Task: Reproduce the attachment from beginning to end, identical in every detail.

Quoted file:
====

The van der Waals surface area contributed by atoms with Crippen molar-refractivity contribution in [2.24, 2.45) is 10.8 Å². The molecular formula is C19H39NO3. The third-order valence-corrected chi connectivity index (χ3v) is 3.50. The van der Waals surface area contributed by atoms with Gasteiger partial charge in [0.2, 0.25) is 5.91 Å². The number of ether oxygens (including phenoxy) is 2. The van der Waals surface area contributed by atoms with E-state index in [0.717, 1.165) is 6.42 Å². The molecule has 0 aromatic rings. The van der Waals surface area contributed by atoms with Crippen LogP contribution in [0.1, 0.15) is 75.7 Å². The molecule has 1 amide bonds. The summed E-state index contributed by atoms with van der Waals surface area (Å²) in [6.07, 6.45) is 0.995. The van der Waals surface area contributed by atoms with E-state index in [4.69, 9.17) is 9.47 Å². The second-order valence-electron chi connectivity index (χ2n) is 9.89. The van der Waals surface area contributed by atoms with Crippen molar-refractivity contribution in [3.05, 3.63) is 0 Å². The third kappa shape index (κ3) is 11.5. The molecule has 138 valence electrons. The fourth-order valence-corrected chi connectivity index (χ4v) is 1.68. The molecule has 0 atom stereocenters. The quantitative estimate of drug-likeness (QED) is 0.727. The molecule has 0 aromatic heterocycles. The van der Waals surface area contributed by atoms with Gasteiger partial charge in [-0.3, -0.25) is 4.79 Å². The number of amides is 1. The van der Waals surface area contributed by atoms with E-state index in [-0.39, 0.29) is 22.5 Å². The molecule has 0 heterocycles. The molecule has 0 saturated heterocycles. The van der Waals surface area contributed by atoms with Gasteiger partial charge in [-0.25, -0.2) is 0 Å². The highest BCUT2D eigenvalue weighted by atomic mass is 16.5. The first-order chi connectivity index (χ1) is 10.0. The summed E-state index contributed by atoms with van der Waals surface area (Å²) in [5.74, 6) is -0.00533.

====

The van der Waals surface area contributed by atoms with Crippen molar-refractivity contribution in [2.24, 2.45) is 10.8 Å². The molecular formula is C19H39NO3. The third-order valence-corrected chi connectivity index (χ3v) is 3.50. The van der Waals surface area contributed by atoms with Gasteiger partial charge in [0.2, 0.25) is 5.91 Å². The number of ether oxygens (including phenoxy) is 2. The van der Waals surface area contributed by atoms with E-state index in [0.717, 1.165) is 6.42 Å². The molecule has 0 aromatic rings. The van der Waals surface area contributed by atoms with Crippen LogP contribution in [0.1, 0.15) is 75.7 Å². The molecule has 1 amide bonds. The summed E-state index contributed by atoms with van der Waals surface area (Å²) in [6.07, 6.45) is 0.995. The van der Waals surface area contributed by atoms with E-state index in [4.69, 9.17) is 9.47 Å². The second-order valence-electron chi connectivity index (χ2n) is 9.89. The van der Waals surface area contributed by atoms with Crippen molar-refractivity contribution in [3.05, 3.63) is 0 Å². The third kappa shape index (κ3) is 11.5. The molecule has 138 valence electrons. The fourth-order valence-corrected chi connectivity index (χ4v) is 1.68. The molecule has 0 atom stereocenters. The quantitative estimate of drug-likeness (QED) is 0.727. The molecule has 0 aromatic heterocycles. The van der Waals surface area contributed by atoms with Gasteiger partial charge in [-0.3, -0.25) is 4.79 Å². The number of amides is 1. The van der Waals surface area contributed by atoms with E-state index in [-0.39, 0.29) is 22.5 Å². The molecule has 0 heterocycles. The molecule has 0 saturated heterocycles. The van der Waals surface area contributed by atoms with Gasteiger partial charge in [-0.25, -0.2) is 0 Å². The highest BCUT2D eigenvalue weighted by atomic mass is 16.5. The first-order chi connectivity index (χ1) is 10.0. The summed E-state index contributed by atoms with van der Waals surface area (Å²) in [5.74, 6) is -0.00533.